The first steps to creating some form of best practice code for Qrops transfers should be welcomed by the industry. But there is a long way to go before the offshore pensions industry will be able to describe itself as squeaky clean.
The best practice code being created by a group of advisers from around the world will aim to give advisers guidelines on what processes to follow when dealing with the pension needs of clients with an international dimension. Whether that will extend to requiring providers and advisers to make public the charges, investable asset options and tax benefits they offer, remains to be seen.
It is no secret that Sipp providers and the Qrops industry have been squaring up over the destination of valuable assets under management. As long as sharp practice remains, Sipp providers will continue to be vocal about what they see wrong in the way Qrops operate.
Problems with Qrops fall into two categories. First there is sharp practice – the exorbitant fees, commissions and other charges. With so much of the offshore world shrouded in secrecy, many of the worst examples are anecdotal, such as the Liechtenstein Qrops planning to levy charges of £250,000 on a £1.4m fund, or the international firms of advisers putting clients in funds they themselves ultimately own, through webs of brassplate companies. But nobody denies there are sharks offshore.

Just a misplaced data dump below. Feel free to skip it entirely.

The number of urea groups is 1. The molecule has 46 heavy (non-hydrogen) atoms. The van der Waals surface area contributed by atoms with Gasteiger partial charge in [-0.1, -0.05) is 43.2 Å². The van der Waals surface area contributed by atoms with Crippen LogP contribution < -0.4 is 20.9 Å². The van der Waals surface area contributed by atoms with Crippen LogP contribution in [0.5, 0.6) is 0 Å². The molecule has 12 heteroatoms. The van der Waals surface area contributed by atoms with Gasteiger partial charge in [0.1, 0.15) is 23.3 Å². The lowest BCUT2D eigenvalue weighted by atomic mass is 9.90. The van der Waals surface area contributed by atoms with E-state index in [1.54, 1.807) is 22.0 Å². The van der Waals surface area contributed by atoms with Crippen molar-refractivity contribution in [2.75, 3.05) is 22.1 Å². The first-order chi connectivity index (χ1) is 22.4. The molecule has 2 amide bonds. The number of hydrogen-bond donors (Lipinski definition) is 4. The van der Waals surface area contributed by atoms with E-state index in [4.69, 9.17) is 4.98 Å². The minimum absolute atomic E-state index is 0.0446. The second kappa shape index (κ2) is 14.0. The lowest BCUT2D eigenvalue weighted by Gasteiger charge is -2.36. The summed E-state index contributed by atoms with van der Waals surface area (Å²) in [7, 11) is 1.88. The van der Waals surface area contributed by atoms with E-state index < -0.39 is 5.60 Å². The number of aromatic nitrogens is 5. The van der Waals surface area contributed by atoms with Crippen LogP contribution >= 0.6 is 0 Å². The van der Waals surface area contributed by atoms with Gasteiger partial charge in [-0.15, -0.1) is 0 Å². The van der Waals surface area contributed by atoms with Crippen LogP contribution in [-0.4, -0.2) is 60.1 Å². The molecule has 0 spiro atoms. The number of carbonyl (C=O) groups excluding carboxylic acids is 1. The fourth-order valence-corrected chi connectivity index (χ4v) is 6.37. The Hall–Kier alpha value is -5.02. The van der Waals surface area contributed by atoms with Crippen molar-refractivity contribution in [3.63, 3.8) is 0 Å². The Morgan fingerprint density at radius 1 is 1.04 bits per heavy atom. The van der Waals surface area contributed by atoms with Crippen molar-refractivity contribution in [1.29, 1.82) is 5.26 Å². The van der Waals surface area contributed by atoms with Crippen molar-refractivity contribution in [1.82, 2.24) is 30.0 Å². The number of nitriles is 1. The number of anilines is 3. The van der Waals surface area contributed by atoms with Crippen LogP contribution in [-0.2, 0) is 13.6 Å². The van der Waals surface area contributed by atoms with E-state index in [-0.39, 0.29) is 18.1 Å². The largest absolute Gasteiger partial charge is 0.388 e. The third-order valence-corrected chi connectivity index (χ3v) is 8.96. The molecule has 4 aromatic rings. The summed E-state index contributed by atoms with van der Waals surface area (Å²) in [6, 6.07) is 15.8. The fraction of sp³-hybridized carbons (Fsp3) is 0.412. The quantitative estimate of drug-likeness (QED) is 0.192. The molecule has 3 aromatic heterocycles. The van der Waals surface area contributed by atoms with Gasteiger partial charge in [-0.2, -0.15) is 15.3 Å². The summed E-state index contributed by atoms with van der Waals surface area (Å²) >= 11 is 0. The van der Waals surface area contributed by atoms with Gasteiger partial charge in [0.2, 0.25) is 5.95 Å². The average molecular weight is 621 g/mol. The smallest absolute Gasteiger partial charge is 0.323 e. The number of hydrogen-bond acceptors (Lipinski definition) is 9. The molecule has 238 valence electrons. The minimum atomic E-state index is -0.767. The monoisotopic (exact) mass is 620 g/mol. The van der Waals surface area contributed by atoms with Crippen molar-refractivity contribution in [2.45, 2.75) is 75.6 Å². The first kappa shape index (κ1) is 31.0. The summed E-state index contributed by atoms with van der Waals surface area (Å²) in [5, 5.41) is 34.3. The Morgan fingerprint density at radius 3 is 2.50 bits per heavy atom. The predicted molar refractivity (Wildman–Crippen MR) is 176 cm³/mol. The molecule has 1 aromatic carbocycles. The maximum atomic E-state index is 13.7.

The second area of dispute is the argument of tax leakage. This issue does touch on sharp practice, where rules are bent to allow borderline cases to benefit from the freedoms some Qrops plans allow.
But the wider issue is how HM Revenue & Customs deals with the complexities of the modern world. Facilitating freedom of movement of assets to jurisdictions that do not share our generous tax on the way in/taxed on the way out structure is not straightforward.
Some Sipp providers say one way to solve these problems is to change the rules so you can only effect a transfer once you have become resident in another country – and you can only transfer to a Qrops in that country. This would stop all but bona fide Qrops transfers at a stroke, while leaving channels open for those genuinely planning to retire abroad.
Supporters of the Qrops status quo argue that would make the system unnecessarily cumbersome and would make the UK an unattractive and unfair place for internationally mobile workers to come and accumulate a pension.
A code of practice will help reputable IFAs avoid the pitfalls when dealing with genuine cases but it is unlikely to stop sharp practice altogether because so many operators in the Qrops space are unregulated and would not sign up to the code. Even if they did, who is to say they would abide by it. As with other codes of practice in the industry, they are by their very nature voluntary. Those that have most to lose by following best practice are least likely to sign up.
The worst excesses surround-ing Qrops relate to those providers and advisers that are unregulated. One solution would be for HMRC to make it a requirement that a transfer from a UK plan into a Qrops should have the involvement of a UK IFA, regulated by the FSA.
The Government has no jurisdiction over the providers assets are transferred to but it can have a say in how and why Qrops transfers are being made.
John Greenwood is editor of Corporate AdviserMoney Marketing